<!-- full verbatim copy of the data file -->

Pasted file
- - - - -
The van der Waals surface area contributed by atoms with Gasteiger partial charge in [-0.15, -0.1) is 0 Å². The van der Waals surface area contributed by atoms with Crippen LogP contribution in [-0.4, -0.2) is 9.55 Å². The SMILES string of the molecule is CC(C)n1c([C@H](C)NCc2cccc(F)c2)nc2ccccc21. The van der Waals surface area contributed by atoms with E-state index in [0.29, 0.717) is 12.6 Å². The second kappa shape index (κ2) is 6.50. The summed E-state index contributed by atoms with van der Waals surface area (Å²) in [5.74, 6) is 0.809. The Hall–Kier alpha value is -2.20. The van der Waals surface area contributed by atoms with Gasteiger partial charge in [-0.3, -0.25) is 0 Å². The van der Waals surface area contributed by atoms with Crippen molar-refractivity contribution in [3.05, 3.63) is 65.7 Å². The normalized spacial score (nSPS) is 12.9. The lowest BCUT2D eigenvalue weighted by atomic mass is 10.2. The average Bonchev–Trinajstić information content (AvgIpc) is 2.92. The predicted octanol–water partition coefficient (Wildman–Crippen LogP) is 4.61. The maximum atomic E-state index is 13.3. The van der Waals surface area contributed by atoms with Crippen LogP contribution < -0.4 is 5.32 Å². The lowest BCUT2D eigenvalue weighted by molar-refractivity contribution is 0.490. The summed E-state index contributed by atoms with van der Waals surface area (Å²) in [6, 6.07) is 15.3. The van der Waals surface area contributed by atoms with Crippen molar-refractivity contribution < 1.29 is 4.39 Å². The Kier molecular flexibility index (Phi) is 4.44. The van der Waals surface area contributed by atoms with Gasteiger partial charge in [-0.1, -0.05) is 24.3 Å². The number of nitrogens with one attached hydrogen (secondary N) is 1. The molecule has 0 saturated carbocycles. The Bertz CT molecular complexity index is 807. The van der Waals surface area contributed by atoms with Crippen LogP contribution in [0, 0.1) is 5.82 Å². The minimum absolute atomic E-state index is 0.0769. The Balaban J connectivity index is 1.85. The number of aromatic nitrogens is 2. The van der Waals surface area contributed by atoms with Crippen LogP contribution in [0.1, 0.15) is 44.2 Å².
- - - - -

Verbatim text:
The van der Waals surface area contributed by atoms with Gasteiger partial charge in [-0.15, -0.1) is 0 Å². The van der Waals surface area contributed by atoms with Crippen LogP contribution in [-0.4, -0.2) is 9.55 Å². The SMILES string of the molecule is CC(C)n1c([C@H](C)NCc2cccc(F)c2)nc2ccccc21. The van der Waals surface area contributed by atoms with E-state index in [0.29, 0.717) is 12.6 Å². The second kappa shape index (κ2) is 6.50. The summed E-state index contributed by atoms with van der Waals surface area (Å²) in [5.74, 6) is 0.809. The Hall–Kier alpha value is -2.20. The van der Waals surface area contributed by atoms with Gasteiger partial charge in [-0.3, -0.25) is 0 Å². The van der Waals surface area contributed by atoms with Crippen molar-refractivity contribution in [3.05, 3.63) is 65.7 Å². The normalized spacial score (nSPS) is 12.9. The lowest BCUT2D eigenvalue weighted by atomic mass is 10.2. The average Bonchev–Trinajstić information content (AvgIpc) is 2.92. The predicted octanol–water partition coefficient (Wildman–Crippen LogP) is 4.61. The maximum atomic E-state index is 13.3. The van der Waals surface area contributed by atoms with Crippen LogP contribution < -0.4 is 5.32 Å². The lowest BCUT2D eigenvalue weighted by molar-refractivity contribution is 0.490. The summed E-state index contributed by atoms with van der Waals surface area (Å²) in [6, 6.07) is 15.3. The van der Waals surface area contributed by atoms with Crippen molar-refractivity contribution < 1.29 is 4.39 Å². The Kier molecular flexibility index (Phi) is 4.44. The van der Waals surface area contributed by atoms with Gasteiger partial charge in [-0.1, -0.05) is 24.3 Å². The number of nitrogens with one attached hydrogen (secondary N) is 1. The molecule has 0 saturated carbocycles. The Bertz CT molecular complexity index is 807. The van der Waals surface area contributed by atoms with Crippen LogP contribution in [0, 0.1) is 5.82 Å². The minimum absolute atomic E-state index is 0.0769. The Balaban J connectivity index is 1.85. The number of aromatic nitrogens is 2. The van der Waals surface area contributed by atoms with Crippen LogP contribution in [0.1, 0.15) is 44.2 Å².